fireglows blog [testing]

Testing the writefreely software.

Create a new udev rule to run a script when a token is removed: /etc/udev/rules.d/10-securitytoken-lock.rules

# locks the screen when any token is removed

ACTION=="remove", \
ENV{ID_SECURITY_TOKEN}=="1", \
RUN+="/usr/local/bin/lockscreen.sh"

This works for YubiKey 4 and the Solokey dongles. To verify that a USB device is passing the ID_SECURITY_TOKEN variable, monitor udev while plugging/unplugging: udevadm monitor --environment --udev

After the rule is saved, tell udev to reload with sudo udevadm control --reload-rules.

Next, create the script that actually locks the session: /usr/local/bin/lockscreen.sh

#!/bin/sh

exec loginctl lock-sessions

Make it executable: chmod +x /usr/local/bin/lockscreen.sh, change file ownership: sudo chown root:root /usr/local/bin/lockscreen.sh.

Apart from not having to interact with the X session directly, this also locks my KeePassXC database when the key is removed, and any other active ttys that I might have forgotten about.

Next up: usbguard, pam_u2f, and xsecurelock

This tutorial describes how to use ddclient on OpenBSD to update a hostname dynamic.example.com on a Knot DNS server, ns1.example.com. ddclient will run as a daemon and watch a PPPoE interface for changes to its public IP address, and update the zone accordingly.

Server setup

We will add a new TSIG key to knot.conf which will be allowed to update the zone that holds the dynamic hostname. The path names in this section assume FreeBSD locations (/usr/local/etc/knot).

First, generate a TSIG key with keymgr:

keymgr -t  KEY_NAME hmac-sha512
# hmac-sha512:KEY_NAME:i5WLSkKquUlyZpYb869QGjd18pQzMqlAdew+PwJzCIdq6U/2WX9+HBsLJL+dTEPg/dtLizthuOZkXlyVz3qfIw==
key:
  - id: KEY_NAME
    algorithm: hmac-sha512
    secret: i5WLSkKquUlyZpYb869QGjd18pQzMqlAdew+PwJzCIdq6U/2WX9+HBsLJL+dTEPg/dtLizthuOZkXlyVz3qfIw==

keymgr gives us the key in two formats, the first line, starting with a #-sign, is in the format that knsupdate expects, the rest is the key formatted in knot.conf syntax.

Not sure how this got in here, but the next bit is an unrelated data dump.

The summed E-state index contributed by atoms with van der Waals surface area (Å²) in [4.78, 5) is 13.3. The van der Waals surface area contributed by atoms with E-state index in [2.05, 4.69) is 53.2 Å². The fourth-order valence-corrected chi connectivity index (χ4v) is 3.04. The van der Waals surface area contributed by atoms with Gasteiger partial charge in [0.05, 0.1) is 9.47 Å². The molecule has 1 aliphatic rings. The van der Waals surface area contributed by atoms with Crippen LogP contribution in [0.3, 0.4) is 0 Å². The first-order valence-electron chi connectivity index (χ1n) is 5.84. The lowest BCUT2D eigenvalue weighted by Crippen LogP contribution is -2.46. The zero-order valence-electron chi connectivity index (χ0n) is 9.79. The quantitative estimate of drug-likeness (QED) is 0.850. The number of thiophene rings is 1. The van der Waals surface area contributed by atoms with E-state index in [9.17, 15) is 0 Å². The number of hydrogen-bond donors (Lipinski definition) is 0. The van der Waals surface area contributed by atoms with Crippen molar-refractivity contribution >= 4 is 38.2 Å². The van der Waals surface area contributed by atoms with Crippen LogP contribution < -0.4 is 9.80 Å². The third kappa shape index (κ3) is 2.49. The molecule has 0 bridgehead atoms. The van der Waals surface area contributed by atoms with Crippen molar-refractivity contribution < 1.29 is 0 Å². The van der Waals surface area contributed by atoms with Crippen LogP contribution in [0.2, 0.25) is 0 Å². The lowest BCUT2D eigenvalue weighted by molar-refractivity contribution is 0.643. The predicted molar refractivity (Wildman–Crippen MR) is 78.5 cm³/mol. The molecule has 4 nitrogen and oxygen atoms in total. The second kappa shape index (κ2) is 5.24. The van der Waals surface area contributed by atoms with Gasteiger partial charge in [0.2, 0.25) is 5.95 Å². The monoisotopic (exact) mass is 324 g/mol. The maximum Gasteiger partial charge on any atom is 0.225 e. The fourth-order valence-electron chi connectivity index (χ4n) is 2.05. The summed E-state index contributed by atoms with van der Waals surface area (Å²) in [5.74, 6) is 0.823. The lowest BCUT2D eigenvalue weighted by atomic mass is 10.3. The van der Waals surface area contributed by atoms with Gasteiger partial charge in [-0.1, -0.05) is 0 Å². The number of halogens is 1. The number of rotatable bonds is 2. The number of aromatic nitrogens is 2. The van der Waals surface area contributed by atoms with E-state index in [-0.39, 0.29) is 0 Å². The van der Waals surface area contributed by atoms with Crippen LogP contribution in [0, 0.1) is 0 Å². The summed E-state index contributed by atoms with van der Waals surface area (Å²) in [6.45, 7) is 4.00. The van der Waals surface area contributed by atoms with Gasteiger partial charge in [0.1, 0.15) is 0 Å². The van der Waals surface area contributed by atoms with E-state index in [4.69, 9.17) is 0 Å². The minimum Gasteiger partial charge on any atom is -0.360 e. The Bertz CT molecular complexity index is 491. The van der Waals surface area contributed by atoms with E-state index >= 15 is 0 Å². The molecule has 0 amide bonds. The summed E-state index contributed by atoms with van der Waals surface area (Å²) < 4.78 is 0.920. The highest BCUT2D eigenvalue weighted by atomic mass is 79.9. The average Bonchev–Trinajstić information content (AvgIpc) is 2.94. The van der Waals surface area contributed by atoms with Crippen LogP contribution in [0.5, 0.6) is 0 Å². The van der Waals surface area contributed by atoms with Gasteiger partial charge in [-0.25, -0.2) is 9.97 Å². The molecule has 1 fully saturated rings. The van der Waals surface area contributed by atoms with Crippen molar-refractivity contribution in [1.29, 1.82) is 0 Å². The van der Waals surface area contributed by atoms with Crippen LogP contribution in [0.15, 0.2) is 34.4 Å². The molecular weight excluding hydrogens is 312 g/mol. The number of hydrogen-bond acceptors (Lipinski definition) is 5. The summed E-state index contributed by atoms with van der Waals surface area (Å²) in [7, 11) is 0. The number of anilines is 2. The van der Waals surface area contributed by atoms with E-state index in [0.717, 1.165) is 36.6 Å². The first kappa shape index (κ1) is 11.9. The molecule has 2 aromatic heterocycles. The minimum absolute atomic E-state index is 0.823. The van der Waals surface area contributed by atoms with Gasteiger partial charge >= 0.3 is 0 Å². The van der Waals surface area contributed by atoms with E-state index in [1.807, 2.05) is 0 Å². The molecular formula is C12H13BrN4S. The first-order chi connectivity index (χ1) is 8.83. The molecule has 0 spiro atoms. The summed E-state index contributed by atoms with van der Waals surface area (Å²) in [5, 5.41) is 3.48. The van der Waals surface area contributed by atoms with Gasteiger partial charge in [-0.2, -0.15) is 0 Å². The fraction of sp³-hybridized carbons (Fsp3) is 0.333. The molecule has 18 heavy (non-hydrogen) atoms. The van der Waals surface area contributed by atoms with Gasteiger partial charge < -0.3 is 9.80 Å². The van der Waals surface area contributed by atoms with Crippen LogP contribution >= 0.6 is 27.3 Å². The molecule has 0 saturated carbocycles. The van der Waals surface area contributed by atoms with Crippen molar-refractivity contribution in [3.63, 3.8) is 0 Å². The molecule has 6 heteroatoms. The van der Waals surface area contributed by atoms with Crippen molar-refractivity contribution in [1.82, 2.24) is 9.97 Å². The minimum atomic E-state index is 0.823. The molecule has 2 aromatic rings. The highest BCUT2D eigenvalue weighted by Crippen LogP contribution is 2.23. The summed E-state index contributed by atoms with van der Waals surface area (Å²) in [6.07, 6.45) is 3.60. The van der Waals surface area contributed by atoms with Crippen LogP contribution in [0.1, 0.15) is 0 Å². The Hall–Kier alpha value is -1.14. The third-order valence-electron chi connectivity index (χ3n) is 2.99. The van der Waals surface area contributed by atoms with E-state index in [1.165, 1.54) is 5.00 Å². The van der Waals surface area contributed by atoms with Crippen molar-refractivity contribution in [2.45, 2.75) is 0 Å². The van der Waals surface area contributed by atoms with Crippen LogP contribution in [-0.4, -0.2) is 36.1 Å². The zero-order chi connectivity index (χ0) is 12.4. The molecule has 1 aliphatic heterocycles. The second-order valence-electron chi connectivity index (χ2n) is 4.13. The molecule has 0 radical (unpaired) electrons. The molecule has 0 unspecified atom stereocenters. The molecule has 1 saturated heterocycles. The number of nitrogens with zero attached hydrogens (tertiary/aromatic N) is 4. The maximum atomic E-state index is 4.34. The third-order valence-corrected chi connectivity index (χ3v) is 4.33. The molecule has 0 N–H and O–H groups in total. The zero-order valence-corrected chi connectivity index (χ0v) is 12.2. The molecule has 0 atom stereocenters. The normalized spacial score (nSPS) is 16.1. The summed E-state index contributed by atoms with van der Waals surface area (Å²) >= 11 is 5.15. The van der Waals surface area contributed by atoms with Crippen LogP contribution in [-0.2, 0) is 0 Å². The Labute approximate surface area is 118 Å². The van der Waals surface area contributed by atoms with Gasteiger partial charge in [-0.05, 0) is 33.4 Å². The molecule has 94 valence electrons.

Add the key to your existing key: section of knot.conf, or create the section: /usr/local/etc/knot/knot.conf

[...]
key:
  - id: first_key
    algorithm: hmac-sha512
    secret: SSBjYW4ndCBiZWxpZXZlIHlvdSBhY3R1YWxseSBkaWQgdGhhdAo=

  - id: KEY_NAME
    algorithm: hmac-sha512
    secret: i5WLSkKquUlyZpYb869QGjd18pQzMqlAdew+PwJzCIdq6U/2WX9+HBsLJL+dTEPg/dtLizthuOZkXlyVz3qfIw==
[...]

add a new ACL for the key:

[...]
acl:
  - id: acl_ACL_NAME
    key: KEY_NAME
    action: [update]
[...]

and add the ACL to the zone, or the template:

[...]
template:
  - id: default
    [...]
    # gate: update
    acl: [acl_ACL_NAME]
    [...]

zone:
  - domain: example.com
    template: default

Check the configuration with knotc conf-check and reload knot with knotc reload:

knot# knotc conf-check
Configuration is valid
knot# knotc reload
Reloaded

Client setup

Install ddclient and knot:

pkg_add ddclient knot

knot installs the knsupdate program, which we will use to update the zone.

Next, adjust /etc/ddclient/ddclient.conf so the ddclient program will use the IP address from pppoe0, and use knsupdate to update the zone:

/etc/ddclient/ddclient.conf

[...]
use=if, if=pppoe0

protocol=nsupdate
ttl=30
login=/usr/local/bin/knsupdate
server=ns1.example.com
password=/etc/ddclient/alpha.knsupdate
zone=example.com
dynamic.example.com

Insert into /etc/ddclient/alpha.knsupdate the first format of the key that keymgr returned (No leading #):

/etc/ddclient/alpha.knsupdate

hmac-sha512:KEY_NAME:i5WLSkKquUlyZpYb869QGjd18pQzMqlAdew+PwJzCIdq6U/2WX9+HBsLJL+dTEPg/dtLizthuOZkXlyVz3qfIw==

Test the update process with ddclient -force:

gate# ddclient -force
SUCCESS:  updating dynamic.example.com: 1: IP address set to 1.2.3.4

Enable and start the ddclient daemon:

rcctl enable ddclient
rcctl start ddclient

Verify that the IP address has been updated in the DNS:

gate# kdig @ns1.example.com dynamic.example.com.
;; ->>HEADER<<- opcode: QUERY; status: NOERROR; id: 35617
;; Flags: qr aa rd; QUERY: 1; ANSWER: 1; AUTHORITY: 0; ADDITIONAL: 0